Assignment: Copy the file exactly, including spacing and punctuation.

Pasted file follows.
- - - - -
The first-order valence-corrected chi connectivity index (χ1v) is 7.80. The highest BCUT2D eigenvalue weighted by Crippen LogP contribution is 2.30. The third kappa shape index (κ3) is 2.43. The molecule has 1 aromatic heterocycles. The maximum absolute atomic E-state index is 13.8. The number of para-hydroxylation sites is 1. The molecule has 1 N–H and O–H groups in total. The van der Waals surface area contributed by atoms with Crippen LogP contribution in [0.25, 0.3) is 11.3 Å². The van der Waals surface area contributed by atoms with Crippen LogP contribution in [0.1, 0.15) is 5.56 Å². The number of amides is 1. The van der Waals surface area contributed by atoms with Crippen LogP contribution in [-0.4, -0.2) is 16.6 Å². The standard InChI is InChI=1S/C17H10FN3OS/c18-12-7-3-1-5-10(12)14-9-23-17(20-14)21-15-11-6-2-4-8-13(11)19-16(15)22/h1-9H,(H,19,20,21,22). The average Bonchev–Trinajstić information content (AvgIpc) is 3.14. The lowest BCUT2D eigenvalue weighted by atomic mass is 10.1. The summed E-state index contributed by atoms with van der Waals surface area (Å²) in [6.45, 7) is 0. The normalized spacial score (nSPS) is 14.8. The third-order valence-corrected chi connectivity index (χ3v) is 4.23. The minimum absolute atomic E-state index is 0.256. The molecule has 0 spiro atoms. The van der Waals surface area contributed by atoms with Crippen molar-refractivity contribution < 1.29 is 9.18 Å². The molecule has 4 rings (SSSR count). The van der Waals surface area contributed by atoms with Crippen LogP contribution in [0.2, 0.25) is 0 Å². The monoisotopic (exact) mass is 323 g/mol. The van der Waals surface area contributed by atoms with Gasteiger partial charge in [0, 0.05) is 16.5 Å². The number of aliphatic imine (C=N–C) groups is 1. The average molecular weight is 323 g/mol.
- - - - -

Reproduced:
The first-order valence-corrected chi connectivity index (χ1v) is 7.80. The highest BCUT2D eigenvalue weighted by Crippen LogP contribution is 2.30. The third kappa shape index (κ3) is 2.43. The molecule has 1 aromatic heterocycles. The maximum absolute atomic E-state index is 13.8. The number of para-hydroxylation sites is 1. The molecule has 1 N–H and O–H groups in total. The van der Waals surface area contributed by atoms with Crippen LogP contribution in [0.25, 0.3) is 11.3 Å². The van der Waals surface area contributed by atoms with Crippen LogP contribution in [0.1, 0.15) is 5.56 Å². The number of amides is 1. The van der Waals surface area contributed by atoms with Crippen LogP contribution in [-0.4, -0.2) is 16.6 Å². The standard InChI is InChI=1S/C17H10FN3OS/c18-12-7-3-1-5-10(12)14-9-23-17(20-14)21-15-11-6-2-4-8-13(11)19-16(15)22/h1-9H,(H,19,20,21,22). The average Bonchev–Trinajstić information content (AvgIpc) is 3.14. The lowest BCUT2D eigenvalue weighted by atomic mass is 10.1. The summed E-state index contributed by atoms with van der Waals surface area (Å²) in [6.45, 7) is 0. The normalized spacial score (nSPS) is 14.8. The third-order valence-corrected chi connectivity index (χ3v) is 4.23. The minimum absolute atomic E-state index is 0.256. The molecule has 0 spiro atoms. The van der Waals surface area contributed by atoms with Crippen molar-refractivity contribution < 1.29 is 9.18 Å². The molecule has 4 rings (SSSR count). The van der Waals surface area contributed by atoms with Crippen LogP contribution in [0.2, 0.25) is 0 Å². The monoisotopic (exact) mass is 323 g/mol. The van der Waals surface area contributed by atoms with Gasteiger partial charge in [0, 0.05) is 16.5 Å². The number of aliphatic imine (C=N–C) groups is 1. The average molecular weight is 323 g/mol.